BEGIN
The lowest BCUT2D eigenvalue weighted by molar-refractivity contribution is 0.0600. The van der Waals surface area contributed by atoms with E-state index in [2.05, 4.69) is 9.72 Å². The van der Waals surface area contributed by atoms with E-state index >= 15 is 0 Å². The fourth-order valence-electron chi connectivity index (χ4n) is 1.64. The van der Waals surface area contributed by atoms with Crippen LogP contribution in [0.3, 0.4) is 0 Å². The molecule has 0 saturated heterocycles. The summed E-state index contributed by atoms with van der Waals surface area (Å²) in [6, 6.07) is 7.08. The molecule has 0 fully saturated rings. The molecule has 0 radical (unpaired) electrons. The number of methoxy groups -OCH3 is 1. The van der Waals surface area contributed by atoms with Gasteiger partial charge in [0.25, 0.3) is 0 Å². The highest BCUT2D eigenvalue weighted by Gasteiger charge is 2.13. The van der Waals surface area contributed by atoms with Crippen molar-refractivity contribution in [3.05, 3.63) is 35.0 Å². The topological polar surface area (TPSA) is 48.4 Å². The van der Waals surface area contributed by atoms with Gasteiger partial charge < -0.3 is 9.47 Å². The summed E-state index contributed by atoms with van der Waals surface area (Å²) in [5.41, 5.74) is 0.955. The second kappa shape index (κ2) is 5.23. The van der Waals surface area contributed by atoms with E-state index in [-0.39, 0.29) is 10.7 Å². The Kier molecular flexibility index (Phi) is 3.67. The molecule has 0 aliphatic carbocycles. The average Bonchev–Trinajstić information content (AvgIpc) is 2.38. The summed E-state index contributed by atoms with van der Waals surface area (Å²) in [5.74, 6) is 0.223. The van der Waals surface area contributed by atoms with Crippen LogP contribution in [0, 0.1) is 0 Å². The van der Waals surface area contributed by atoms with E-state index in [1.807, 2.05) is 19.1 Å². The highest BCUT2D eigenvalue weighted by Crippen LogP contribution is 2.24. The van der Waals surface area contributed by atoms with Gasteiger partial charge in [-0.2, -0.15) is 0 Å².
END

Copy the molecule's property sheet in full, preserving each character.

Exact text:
The lowest BCUT2D eigenvalue weighted by molar-refractivity contribution is 0.0600. The van der Waals surface area contributed by atoms with E-state index in [2.05, 4.69) is 9.72 Å². The van der Waals surface area contributed by atoms with E-state index >= 15 is 0 Å². The fourth-order valence-electron chi connectivity index (χ4n) is 1.64. The van der Waals surface area contributed by atoms with Crippen LogP contribution in [0.3, 0.4) is 0 Å². The molecule has 0 saturated heterocycles. The summed E-state index contributed by atoms with van der Waals surface area (Å²) in [6, 6.07) is 7.08. The molecule has 0 fully saturated rings. The molecule has 0 radical (unpaired) electrons. The number of methoxy groups -OCH3 is 1. The van der Waals surface area contributed by atoms with Gasteiger partial charge in [0.25, 0.3) is 0 Å². The highest BCUT2D eigenvalue weighted by Gasteiger charge is 2.13. The van der Waals surface area contributed by atoms with Crippen molar-refractivity contribution in [3.05, 3.63) is 35.0 Å². The topological polar surface area (TPSA) is 48.4 Å². The van der Waals surface area contributed by atoms with Gasteiger partial charge < -0.3 is 9.47 Å². The summed E-state index contributed by atoms with van der Waals surface area (Å²) in [5.41, 5.74) is 0.955. The second kappa shape index (κ2) is 5.23. The van der Waals surface area contributed by atoms with E-state index in [-0.39, 0.29) is 10.7 Å². The Kier molecular flexibility index (Phi) is 3.67. The molecule has 0 aliphatic carbocycles. The average Bonchev–Trinajstić information content (AvgIpc) is 2.38. The summed E-state index contributed by atoms with van der Waals surface area (Å²) in [5.74, 6) is 0.223. The van der Waals surface area contributed by atoms with Crippen LogP contribution in [0, 0.1) is 0 Å². The van der Waals surface area contributed by atoms with E-state index in [1.807, 2.05) is 19.1 Å². The highest BCUT2D eigenvalue weighted by Crippen LogP contribution is 2.24. The van der Waals surface area contributed by atoms with Gasteiger partial charge in [-0.2, -0.15) is 0 Å².